The World Cup Effect: Hope Through a Level Playing Field

14176841796_a3424cdc5c_oThe Fédération Internationale de Football Association (FIFA) World Cup. There is nothing like it in the world of sports.

Thirty-two countries. Six continents. One sport.

When it comes to global popularity, not even the Olympics match the fervor and fame of the World Cup. It is truly global in representation, viewership and scale.

Every four years it is noted that soccer (or football depending on your origins) is the great global equalizer. An event where wealth, ethnicity, politics and history is put to the side, and all that matters is what happens on the field of play. There’s something beautiful about that idea. Some call it utopian. I think it sounds like justice.

A World Cup is the sort of common project that otherwise barely exists in modern societies.”  ― Simon Kuper

At Food for the Hungry (FH), our vision statement declares that “God called and we responded until all physical and spiritual hungers ended worldwide.” When I imagine what that day might look like, an important element is justice. A society where men and women, old and young, of all different ethnic backgrounds and languages have a fair shot at a life of hope and love. A level playing field where we all have the opportunity to experience God’s love and grace in our own unique ways.

I think the FIFA World Cup is a great image of this hope. The outcome of each game is determined upon the collective will, effort, talent, discipline and wisdom of a community of people. The team that is able execute consistently throughout the tournament is the victor. No handicaps. No special advantages. No inequality.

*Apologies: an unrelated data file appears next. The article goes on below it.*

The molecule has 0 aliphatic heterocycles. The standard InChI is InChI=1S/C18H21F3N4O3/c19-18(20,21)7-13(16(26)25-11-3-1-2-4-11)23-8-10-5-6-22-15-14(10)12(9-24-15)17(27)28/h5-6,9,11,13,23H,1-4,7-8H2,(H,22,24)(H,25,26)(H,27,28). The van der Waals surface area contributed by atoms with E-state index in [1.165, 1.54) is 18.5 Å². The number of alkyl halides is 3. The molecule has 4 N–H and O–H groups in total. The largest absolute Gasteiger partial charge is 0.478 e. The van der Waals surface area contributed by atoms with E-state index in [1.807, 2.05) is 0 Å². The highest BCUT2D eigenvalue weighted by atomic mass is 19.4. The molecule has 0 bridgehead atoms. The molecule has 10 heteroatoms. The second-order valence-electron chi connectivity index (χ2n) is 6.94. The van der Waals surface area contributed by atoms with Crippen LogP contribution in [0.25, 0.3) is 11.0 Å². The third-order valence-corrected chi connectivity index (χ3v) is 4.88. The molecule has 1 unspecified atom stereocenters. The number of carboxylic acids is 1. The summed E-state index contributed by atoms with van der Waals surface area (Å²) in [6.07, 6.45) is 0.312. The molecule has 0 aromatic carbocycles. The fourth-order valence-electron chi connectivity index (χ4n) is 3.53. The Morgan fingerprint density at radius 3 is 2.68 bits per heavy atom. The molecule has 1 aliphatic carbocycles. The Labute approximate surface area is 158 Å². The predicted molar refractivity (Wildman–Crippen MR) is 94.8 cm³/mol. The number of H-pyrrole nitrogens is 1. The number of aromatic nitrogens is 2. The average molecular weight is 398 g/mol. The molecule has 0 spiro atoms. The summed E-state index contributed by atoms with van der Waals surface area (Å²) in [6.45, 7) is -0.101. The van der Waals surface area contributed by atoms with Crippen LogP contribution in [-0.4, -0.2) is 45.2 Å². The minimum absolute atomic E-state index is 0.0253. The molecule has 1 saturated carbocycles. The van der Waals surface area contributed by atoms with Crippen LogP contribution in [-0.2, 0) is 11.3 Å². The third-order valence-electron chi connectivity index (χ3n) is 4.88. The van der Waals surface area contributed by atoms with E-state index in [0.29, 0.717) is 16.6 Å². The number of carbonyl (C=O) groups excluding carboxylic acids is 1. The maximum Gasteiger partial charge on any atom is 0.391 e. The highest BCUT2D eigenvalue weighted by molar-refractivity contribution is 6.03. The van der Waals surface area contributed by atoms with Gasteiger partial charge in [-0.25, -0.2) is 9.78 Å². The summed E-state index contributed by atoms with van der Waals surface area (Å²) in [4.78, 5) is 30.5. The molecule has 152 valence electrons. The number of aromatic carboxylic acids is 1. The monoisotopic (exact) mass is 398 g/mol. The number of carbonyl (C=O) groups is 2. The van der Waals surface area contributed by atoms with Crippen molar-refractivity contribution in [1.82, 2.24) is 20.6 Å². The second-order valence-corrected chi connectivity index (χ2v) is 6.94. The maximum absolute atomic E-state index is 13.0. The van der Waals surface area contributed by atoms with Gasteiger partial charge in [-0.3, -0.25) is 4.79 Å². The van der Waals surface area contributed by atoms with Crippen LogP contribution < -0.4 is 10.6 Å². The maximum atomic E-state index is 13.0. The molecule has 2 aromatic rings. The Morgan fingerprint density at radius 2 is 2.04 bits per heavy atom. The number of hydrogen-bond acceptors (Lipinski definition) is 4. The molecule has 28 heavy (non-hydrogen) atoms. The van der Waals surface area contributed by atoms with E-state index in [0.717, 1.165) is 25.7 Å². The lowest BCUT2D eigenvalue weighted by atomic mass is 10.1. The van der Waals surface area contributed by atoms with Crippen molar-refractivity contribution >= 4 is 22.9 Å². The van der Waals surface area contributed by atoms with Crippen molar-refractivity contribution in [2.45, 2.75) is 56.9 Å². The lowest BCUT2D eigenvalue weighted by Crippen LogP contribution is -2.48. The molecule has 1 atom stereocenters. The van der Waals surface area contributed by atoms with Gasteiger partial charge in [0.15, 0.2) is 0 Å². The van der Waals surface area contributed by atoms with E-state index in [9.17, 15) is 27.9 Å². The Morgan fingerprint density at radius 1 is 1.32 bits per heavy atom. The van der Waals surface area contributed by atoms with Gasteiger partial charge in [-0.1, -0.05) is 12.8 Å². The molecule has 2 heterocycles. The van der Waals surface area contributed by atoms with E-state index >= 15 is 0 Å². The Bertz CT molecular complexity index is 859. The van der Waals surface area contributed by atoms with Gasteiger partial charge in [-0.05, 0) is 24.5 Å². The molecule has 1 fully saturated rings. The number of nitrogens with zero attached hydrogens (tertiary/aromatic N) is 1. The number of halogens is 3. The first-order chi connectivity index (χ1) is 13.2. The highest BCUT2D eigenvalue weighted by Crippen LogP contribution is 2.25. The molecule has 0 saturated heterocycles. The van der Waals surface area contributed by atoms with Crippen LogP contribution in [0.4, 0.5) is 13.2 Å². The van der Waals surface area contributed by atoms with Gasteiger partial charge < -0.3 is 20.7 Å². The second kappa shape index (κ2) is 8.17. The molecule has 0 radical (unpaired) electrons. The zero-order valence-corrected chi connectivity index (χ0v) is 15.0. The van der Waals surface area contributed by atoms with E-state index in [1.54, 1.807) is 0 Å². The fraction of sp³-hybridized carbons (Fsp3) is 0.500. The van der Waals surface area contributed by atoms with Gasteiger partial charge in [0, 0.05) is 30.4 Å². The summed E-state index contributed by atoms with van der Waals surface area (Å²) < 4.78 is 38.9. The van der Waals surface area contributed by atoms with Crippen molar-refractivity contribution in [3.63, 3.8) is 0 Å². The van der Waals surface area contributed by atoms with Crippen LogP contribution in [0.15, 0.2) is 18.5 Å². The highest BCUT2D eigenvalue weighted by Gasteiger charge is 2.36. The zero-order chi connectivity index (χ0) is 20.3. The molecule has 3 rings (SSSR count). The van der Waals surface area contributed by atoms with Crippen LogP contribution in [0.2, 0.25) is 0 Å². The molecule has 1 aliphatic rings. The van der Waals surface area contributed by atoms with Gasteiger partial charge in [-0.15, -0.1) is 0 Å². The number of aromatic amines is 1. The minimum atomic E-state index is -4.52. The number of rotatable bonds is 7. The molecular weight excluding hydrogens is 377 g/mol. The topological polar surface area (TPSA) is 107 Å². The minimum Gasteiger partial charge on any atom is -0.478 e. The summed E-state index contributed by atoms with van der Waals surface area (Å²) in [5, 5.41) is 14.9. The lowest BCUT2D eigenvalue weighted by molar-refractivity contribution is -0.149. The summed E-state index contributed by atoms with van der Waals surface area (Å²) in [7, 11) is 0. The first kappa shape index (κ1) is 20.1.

The thing about football – the important thing about football – is that it is not just about football.”  ― Terry Pratchett, Unseen Academicals

Kenya 2011 055One of the things I love about the work of FH is the way in which we seek to “level the playing field” for the most vulnerable communities around the world. When I visited Marsabit, Kenya a few years ago, I was inspired by the way FH was walking with nomadic pastoralists to help bring their livestock to market.

For generations these roaming communities had not participated in local and regional commerce, because they did not know how to join. FH in partnership with a coalition of partners and the Kenyan authorities helped create marketplaces that would directly connect livestock farmers in the vast desert regions of Kenya with the thriving commercial arteries of the country.

Now, these pastoralists can receive fair prices for their livestock. This allows them to send their children to school rather than out into the desert to tend their herds. It offers opportunity to thousands of people who were reserved to the notion that they must roam the desert just as their ancestors have always done.

This is only one example of how FH seeks to equalize the playing field for the most vulnerable people in the world. Connecting people to opportunity and hope.

Sport has the power to inspire and unite people.” - Nelson Mandela

Access to markets. Access to education. Access to opportunity. We want to see people thrive. By inspiring hope and walking with communities, we see a path toward ending poverty. This year, if you plan to enjoy the World Cup in Brazil, think about the beauty and justice involved with bringing the soccer world together on a level playing field. And the potential in doing the same for the poor.

Related posts:

  1. God in the Field
  2. Five lessons in five years at FH (Part 1)
  3. Bringing Hope to the Sick
  4. Hope and courage
  5. Giving Milagros Hope

About David Curtis

David is passionate about two things: Walking with the poor, and the New England Patriots. His interest in understanding and advocating for the poor began while spending the summer in rural South Africa, where he worked alongside a fellow 19 year old at an orphanage. The juxtaposition of life as a privileged American, with that of a determined yet struggling friend and peer from the Global South, began the trajectory of a calling to walk with the poor. Since then he has spent time working in South Africa, Indonesia and Haiti. David graduated from Calvin College as a Social Studies Teacher, combining a passion to teach with that of learning. A potent combination that strives to bring "Mutual Transformation" to the world. Go Pats!

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